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Re: So hips and shoulders, regardless of linear or rotations, will

Posted by: Jack Mankin (MrBatspeed@aol.com) on Sat Mar 26 15:37:04 2005

>>> Behave/look/operate the same way? If both are rotating around a stationary axis regardless of hand path, shouldn't they both(hips and shoulders) look the same?

If so, very hard to tell who in MLB is using linear vs. rotational. Majority seem to be using rotational mechanics..then again, the linear hand path starting motion may be so slight and their speed so fast that I can't tell the difference. I figured linear mechanics would really shove that knob to the belly button to front hip area more than I've seen from MLB players.

Does the barrel head drop more for rotational hitters vs. linear hitters? <<<


You are right. Since the vast majority of both great and average MLB rotate around a stationary axis, it is problematic at best to classify their hitting potential by the lower-body mechanics they employ. However, we can classify the transfer mechanics they exhibit to convert the body’s rotational energy into bat speed. --- Below are posts from the Archives I have written on this topic.

You asked, “Does the barrel head drop more for rotational hitters vs. linear hitters?” The following post should answer your question –http://www.batspeed.com/messageboard/12618.html

Jack Mankin

While doing video analysis of young hitters, I took note that most of the batters developed ample hip and shoulder rotation during the swing. However, only a few (very few) have the transfer mechanics to keep the bat-head accelerating in sync with the body rotation. If the top-hand does not “create the correct resistance” (pulling back on the handle with the fingers), the bat-head’s inertia will cause it to lag farther and farther behind shoulder rotation (falling behind the power curve).

As the shoulders begin to rotate, most hitters have the tendency to push forward with the palm of the top-hand. Pushing forward on the handle with the top-hand does not cause the bat-head to accelerate rearward in sync with shoulder rotation. The batter winds up with the shoulders fully rotated, but the bat is lagging back 40 to 90 degrees from contact.

The first thing I look for in doing a video analysis of a student’s (or MLB’s) swing is to see if the bat is brought to contact as shoulder rotation is depleted. This tells me how efficient their transfer mechanics are.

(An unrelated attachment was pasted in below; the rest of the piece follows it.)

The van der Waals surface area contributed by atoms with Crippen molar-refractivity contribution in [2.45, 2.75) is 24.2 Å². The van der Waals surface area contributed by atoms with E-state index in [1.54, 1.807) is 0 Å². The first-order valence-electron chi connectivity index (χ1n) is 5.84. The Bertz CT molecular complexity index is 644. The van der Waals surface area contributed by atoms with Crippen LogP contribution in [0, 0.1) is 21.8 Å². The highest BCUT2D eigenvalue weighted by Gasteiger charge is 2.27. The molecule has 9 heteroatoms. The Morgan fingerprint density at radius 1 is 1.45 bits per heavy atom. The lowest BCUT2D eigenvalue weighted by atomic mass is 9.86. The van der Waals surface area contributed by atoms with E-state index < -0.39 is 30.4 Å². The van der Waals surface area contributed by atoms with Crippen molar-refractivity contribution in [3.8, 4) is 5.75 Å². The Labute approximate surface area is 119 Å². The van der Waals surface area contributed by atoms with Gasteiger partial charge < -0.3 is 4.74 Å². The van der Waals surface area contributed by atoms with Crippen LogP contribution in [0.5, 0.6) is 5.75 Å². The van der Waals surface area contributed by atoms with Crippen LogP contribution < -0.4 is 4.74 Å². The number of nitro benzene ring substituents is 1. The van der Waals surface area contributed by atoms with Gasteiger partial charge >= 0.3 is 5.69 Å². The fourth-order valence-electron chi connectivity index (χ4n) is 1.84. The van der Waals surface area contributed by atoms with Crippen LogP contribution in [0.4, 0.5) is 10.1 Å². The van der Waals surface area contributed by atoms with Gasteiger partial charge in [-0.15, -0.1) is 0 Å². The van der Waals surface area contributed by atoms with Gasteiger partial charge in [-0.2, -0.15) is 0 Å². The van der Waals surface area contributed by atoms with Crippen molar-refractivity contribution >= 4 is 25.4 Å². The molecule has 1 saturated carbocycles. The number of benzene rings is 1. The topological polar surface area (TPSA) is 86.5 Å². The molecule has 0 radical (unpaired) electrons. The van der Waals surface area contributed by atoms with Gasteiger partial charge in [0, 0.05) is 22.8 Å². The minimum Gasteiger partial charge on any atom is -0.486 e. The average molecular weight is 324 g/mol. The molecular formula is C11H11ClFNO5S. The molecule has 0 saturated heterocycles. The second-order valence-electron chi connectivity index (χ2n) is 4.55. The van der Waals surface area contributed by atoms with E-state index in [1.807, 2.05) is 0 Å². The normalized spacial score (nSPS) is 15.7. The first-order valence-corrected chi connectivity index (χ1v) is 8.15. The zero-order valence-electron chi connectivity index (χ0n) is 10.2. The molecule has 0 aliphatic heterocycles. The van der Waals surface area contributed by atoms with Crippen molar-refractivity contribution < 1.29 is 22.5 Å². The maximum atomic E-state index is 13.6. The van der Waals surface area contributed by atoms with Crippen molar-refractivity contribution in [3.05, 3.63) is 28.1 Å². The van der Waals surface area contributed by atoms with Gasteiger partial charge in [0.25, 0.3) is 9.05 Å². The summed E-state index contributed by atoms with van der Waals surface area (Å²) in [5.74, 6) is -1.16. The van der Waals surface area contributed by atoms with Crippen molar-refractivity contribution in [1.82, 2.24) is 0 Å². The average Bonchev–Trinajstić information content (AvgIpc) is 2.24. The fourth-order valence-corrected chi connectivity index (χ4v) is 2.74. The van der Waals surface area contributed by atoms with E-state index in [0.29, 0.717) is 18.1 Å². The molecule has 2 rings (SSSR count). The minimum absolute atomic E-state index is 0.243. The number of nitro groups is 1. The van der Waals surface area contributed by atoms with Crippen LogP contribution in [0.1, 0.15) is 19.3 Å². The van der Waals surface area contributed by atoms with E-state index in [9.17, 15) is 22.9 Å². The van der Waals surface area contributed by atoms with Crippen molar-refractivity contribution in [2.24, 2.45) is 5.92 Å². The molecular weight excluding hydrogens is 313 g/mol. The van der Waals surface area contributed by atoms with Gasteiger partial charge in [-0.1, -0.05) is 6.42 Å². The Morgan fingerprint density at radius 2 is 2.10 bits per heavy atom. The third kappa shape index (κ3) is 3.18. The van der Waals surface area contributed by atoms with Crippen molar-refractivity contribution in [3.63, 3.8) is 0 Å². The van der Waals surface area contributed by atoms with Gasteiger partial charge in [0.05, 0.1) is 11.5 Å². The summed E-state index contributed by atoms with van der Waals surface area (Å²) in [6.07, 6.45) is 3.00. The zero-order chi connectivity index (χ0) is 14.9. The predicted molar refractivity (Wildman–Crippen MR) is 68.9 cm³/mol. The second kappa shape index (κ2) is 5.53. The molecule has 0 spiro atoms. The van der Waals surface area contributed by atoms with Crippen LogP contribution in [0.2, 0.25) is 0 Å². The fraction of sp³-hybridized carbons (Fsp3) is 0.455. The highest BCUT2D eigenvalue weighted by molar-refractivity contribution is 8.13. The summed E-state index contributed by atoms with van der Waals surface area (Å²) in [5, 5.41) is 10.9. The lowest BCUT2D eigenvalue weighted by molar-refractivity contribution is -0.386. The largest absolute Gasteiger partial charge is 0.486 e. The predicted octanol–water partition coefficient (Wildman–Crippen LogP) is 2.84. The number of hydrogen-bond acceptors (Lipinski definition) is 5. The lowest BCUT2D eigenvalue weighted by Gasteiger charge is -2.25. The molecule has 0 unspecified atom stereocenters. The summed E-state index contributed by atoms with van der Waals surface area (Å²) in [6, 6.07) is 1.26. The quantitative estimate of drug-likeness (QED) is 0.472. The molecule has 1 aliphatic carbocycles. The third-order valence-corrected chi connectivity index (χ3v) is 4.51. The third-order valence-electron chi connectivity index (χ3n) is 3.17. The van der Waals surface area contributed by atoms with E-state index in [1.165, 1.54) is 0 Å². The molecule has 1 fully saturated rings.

As I mentioned earlier, the first thing I look for when doing a video analysis of a student is the frame of their contact position and the frame just before it. Around 90 percent of the time, the hips and shoulders are facing the pitcher. In fact, most of these students will have rotated their hips and shoulder to facing the pitcher one to two frames before the bat has accelerated to contact.

However, only the better hitters will have the lead-shoulder pulled back to the 105-degree position. Many of them will not have the lead knee fully extended at contact as well. I have found that working only with a batter’s lower body mechanics does not effectively solve lower body problems unless the student understands its relationship to accelerating the bat-head around the swing plane.

Once the hitter begins utilizing more efficient transfer mechanics to maximize acceleration of the bat-head (first rearward), the greater the load to shoulder rotation, and therefore, the greater the separation between hip and shoulder rotation. The more the batter concentrates on making productive use of the lead-side, the more he extends the lead-leg to get the shoulder back to the 105 position. The more the batter concentrates on keeping the hands back at initiation, by pulling back with the top-hand, the more the hips will lead the hands, and etc.

The bottom line is, the lower body will drive the hips and shoulders to supply the most productive rotation when accommodating sound transfer principles. Without sound transfer principles, the hips and shoulders experience a lower load rotation that lets them fly but leaves the bat-head lagging behind.

Jack Mankin


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